by Liz Antanavica, Trash & Recycling Administrator, Bedford DPW
Compost is a modern day buzz word, but don’t be embarrassed if you’re not really familiar or comfortable with the concept. When you hear this term, you are most likely talking about “organics diversion” or keeping food scraps out of the trash.
Composting is very much a natural process that occurs completely on its own, without human intervention. Think about all that decomposition when you walk through a forest understory. The fallen leaves are broken down by decomposers and natural processes to feed the soil and the plants that grow it in. New growth results from these added nutrients, which will eventually fall back to the forest floor to start the cycle anew. In nature, through composting, nothing is wasted.
Because most of us get our food from a grocery store rather than grow it ourselves, that natural cycle is somewhat disrupted. Where a farmer might have a compost pile, the grocery store typically has a trash can. Although our uneaten food has taken a detour, we can still help complete the natural cycle of decomposition by composting what we don’t eat instead of throwing it in the trash.
This year, the theme for International Compost Awareness Week (May 7-13) is “For Heathier Soil, Healthier Food…Compost!” Composting food waste and then returning that finished material to the soil has a range of benefits including improving soil nutrition and texture, reduced need for chemical fertilizers, increasing soil water holding capacity, improving water quality and aiding in carbon storage within the soil structure. All this while also reducing the amount of trash material sent to landfill or incineration.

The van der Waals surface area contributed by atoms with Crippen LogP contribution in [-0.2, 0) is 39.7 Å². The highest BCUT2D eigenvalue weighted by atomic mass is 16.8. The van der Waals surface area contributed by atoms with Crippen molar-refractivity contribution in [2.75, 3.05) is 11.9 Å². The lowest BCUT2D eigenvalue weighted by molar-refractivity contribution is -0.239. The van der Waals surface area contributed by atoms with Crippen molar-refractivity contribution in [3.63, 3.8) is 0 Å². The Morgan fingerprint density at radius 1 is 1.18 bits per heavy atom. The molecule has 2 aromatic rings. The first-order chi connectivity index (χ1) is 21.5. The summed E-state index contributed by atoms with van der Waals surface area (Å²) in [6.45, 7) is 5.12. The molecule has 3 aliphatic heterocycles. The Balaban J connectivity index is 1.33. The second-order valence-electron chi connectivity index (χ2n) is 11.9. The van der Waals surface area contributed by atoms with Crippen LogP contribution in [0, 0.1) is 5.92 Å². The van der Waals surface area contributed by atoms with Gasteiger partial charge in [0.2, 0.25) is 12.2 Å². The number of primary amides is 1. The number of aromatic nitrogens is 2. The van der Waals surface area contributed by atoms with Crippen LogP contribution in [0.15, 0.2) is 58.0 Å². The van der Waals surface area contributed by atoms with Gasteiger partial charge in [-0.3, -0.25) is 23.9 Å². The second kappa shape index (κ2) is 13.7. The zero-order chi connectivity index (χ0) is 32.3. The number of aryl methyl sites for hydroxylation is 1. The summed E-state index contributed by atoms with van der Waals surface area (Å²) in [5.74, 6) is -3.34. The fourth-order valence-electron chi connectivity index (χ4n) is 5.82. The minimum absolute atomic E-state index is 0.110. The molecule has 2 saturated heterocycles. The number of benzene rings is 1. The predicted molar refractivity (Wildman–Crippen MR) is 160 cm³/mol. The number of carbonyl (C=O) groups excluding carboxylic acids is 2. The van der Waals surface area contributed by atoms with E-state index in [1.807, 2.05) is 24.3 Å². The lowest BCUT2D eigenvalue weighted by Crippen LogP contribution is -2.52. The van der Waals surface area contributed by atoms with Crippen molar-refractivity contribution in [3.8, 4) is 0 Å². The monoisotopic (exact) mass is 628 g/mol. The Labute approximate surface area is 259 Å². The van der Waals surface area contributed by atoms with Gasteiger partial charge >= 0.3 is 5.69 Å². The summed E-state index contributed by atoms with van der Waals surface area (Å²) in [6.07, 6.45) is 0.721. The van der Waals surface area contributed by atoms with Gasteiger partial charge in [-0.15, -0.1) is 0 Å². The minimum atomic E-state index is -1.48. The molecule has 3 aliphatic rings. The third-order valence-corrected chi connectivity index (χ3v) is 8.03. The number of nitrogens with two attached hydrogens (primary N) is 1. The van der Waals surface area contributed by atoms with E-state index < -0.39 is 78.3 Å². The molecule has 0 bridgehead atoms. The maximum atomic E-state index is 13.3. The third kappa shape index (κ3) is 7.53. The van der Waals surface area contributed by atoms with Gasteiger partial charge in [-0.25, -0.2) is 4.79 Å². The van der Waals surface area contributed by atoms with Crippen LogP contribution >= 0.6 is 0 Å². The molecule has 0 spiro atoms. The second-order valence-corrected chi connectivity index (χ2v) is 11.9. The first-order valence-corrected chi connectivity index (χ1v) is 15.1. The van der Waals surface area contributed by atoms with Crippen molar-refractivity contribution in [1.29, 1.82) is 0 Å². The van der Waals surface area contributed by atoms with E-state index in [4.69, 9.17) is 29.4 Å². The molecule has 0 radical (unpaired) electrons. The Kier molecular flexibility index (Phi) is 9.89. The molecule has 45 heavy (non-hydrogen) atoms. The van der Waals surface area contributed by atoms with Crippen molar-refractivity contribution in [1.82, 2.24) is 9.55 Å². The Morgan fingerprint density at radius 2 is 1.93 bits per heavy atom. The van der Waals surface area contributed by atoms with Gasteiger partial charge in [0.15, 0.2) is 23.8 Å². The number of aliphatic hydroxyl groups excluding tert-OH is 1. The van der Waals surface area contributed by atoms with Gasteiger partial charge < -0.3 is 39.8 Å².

Diverting food waste can be a simple process. Start small – keep a bowl on your counter when preparing dinner and add vegetable trimmings, onion peels or even paper towels (without chemical cleaners). At the end of your meal, scrape off any uneaten plate waste into this bowl, too. The contents of this bowl can go directly into an outdoor compost bin, a curbside collection container or into the freezer to be dropped off at the Compost & Recycling Center later in the week. Even committing to this separation on the weekend when you may have more time is a valuable contribution. Your household trash will be neater and less smelly without food waste in it. For households that regularly use overflow bags, you may find that by composting you reduce the overall trash volume and save money, too.
How to Compost
The Trash and Recycling page has recently been updated with new resources to help aspiring composters at any level get comfortable with food waste diversion. Below are some ways you can participate:
1. REDUCED-PRICE BACKYARD COMPOSTERS
New Age Compost bins for outdoor use are available at a subsidized price of $45 each. View MassDEP’s printable guide for step by step instruction on starting your own backyard compost pile.
2. FREE FOOD WASTE STARTER KITS
Bedford Residents who sign up for curbside service with Black Earth Compost can pick up a free starter kit ($34 value) at the DPW Building, 314 Great Rd (8AM-4PM, Monday-Friday). The cost for service is currently $80.99/6 months. This price drops for everyone at the next renewal period when Bedford reaches 500 subscribers.
3. FREE DROP-OFF FOOD WASTE PILOT PROGRAM
Public Works is looking for residents interested in a drop-off pilot program to divert food waste out of the trash. Interested residents should fill out the online interest form. Priority will be given to residents without backyard space for composting or financial hardship.